1. Figure: Rate of liberal categories projected to total population

 

Comparing these categories, one can conclude that these are well-separated pieces of the population. There is very little overlap between the categories, only 4.5% can be ranked into more than one liberal category. Less than 1% of the sample is present in all three categories, while about 30% of the entire population is part of at least one liberal group.

The number of liberals among the population was projected on the electorate of the 2006 SZDSZ. The results speak for themselves: the number of self-defined and human rights liberals exceeds that of any current party, and human rights liberals measured in the entire population were present in SZDSZ four and half times more.

 

2. Figure: Rate of liberal categories among 2006 SZDSZ voters

The question arises if there will be a political formation able to dip from the parallel liberal groups scattered after the fall of SZDSZ. Since both self-defined and human rights liberals are very heterogeneous, collecting all categories into one party seems highly unlikely.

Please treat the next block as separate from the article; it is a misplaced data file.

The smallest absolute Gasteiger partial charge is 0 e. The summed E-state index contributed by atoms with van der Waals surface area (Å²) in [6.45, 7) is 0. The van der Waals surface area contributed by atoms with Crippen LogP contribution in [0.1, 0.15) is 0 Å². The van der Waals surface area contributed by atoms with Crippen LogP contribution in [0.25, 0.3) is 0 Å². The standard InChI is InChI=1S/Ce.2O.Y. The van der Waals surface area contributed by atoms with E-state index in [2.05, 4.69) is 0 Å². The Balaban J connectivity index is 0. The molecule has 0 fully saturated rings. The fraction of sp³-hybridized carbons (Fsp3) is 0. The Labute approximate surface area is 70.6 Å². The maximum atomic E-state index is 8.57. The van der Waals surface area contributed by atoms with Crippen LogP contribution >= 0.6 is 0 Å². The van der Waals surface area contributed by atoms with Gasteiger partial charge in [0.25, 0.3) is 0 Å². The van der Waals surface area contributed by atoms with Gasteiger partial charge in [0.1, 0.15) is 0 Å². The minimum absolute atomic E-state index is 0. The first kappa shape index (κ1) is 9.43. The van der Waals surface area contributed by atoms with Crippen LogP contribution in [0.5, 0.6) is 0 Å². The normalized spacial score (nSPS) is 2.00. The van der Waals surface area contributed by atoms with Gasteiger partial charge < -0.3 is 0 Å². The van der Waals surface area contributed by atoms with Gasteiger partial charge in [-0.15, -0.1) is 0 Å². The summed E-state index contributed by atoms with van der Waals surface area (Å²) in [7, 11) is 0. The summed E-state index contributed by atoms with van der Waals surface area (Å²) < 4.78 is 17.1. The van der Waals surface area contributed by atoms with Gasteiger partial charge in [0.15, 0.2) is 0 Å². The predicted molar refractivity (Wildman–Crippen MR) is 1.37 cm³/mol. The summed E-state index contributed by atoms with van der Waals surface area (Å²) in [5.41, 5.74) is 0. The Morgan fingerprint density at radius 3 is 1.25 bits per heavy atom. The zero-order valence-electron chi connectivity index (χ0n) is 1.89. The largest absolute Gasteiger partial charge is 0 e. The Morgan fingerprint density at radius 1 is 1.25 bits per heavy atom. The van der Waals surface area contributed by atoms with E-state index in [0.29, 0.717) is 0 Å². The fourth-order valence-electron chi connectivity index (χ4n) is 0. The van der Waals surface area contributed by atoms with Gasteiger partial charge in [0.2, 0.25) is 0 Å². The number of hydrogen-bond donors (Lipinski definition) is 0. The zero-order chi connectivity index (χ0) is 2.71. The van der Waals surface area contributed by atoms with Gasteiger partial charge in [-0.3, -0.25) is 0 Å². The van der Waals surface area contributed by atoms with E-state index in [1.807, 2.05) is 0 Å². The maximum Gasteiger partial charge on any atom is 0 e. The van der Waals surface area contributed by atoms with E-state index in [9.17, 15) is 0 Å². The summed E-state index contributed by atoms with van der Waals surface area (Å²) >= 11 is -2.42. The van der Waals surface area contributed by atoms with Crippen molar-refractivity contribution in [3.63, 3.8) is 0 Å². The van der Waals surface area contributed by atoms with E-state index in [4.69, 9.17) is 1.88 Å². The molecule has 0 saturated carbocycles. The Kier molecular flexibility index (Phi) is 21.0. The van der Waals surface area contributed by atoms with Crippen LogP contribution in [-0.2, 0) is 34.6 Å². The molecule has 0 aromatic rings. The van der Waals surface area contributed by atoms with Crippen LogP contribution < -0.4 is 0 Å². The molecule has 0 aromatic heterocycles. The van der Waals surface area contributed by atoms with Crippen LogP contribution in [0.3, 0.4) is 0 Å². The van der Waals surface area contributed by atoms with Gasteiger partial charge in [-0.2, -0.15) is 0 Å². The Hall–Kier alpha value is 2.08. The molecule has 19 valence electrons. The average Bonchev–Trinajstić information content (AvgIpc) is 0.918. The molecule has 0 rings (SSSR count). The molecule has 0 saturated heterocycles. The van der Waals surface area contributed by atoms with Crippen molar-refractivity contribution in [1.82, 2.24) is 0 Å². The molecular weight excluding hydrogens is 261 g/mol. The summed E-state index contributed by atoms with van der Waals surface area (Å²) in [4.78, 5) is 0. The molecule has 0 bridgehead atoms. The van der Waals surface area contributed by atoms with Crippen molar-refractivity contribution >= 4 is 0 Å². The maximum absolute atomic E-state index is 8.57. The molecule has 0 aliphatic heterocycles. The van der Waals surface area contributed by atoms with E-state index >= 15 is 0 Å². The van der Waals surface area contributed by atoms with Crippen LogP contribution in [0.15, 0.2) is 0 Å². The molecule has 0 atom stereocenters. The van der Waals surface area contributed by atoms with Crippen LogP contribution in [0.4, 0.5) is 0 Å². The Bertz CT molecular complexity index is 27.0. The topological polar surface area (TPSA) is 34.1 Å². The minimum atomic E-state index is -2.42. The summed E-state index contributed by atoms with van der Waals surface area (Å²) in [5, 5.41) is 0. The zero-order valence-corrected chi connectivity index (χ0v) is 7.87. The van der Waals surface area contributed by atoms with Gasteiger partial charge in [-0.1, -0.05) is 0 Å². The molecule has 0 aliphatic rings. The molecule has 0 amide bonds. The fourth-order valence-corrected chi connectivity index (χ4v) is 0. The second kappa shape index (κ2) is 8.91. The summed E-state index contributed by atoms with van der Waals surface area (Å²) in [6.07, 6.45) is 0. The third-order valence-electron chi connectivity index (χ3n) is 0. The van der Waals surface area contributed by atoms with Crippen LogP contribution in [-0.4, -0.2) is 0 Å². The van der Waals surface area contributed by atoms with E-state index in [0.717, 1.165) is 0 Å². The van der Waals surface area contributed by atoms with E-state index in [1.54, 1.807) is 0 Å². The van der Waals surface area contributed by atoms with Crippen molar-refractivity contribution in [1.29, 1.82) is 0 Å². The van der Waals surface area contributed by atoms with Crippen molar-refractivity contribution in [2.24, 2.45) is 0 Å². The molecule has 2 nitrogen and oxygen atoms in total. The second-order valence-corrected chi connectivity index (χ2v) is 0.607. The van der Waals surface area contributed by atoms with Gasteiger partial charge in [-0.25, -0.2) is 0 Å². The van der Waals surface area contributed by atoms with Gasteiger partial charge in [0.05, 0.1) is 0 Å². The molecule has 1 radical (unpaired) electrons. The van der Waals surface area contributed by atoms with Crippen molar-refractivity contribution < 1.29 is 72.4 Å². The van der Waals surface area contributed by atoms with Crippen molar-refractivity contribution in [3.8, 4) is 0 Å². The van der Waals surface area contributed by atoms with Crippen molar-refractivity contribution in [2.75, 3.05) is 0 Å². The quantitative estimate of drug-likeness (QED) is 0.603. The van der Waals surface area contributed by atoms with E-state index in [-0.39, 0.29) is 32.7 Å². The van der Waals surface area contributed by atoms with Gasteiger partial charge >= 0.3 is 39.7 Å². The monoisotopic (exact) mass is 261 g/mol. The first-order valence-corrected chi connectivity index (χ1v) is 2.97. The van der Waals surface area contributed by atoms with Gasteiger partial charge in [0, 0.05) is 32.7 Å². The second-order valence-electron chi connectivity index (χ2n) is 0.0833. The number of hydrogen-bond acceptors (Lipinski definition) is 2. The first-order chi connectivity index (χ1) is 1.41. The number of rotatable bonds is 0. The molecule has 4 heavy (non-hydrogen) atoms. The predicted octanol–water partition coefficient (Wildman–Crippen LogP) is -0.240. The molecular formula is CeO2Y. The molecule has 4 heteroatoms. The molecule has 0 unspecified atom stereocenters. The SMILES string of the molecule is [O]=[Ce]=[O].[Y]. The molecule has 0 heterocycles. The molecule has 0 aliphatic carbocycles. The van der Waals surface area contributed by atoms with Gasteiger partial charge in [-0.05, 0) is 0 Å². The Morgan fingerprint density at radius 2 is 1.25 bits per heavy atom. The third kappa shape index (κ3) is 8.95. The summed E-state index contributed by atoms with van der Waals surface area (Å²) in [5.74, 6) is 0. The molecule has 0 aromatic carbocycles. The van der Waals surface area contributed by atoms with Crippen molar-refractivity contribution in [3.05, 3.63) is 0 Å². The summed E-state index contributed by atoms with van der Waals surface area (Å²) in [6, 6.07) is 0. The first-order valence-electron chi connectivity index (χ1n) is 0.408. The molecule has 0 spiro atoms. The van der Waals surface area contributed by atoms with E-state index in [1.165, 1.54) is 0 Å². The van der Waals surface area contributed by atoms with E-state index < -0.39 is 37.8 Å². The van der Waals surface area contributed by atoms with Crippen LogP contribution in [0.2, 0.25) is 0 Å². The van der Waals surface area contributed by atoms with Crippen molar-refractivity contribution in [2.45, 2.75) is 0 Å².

The survey shows that a self-defined liberal is more educated and younger than the national average. More than one-third of them are below 30 years old, another one-fifth is less than 40 years old. They beat the average in people with at least a secondary education. 54% of those interviewed are searching for jobs, and the ones with a current workplace earn higher wages – more than the average, which defines themselves to the middle- and upper middle classes.

 

3. Figure: Self-defined liberals distributed to age groups

The group is much more diverse in political aspects: a third of the voters defining themselves as liberal chose the medium in a left-right scale, while on a liberal-conservative scale there is still 8% of those considering themselves conservative. It refers to the fact that a liberal self-definition does not always cover coherent reasoning.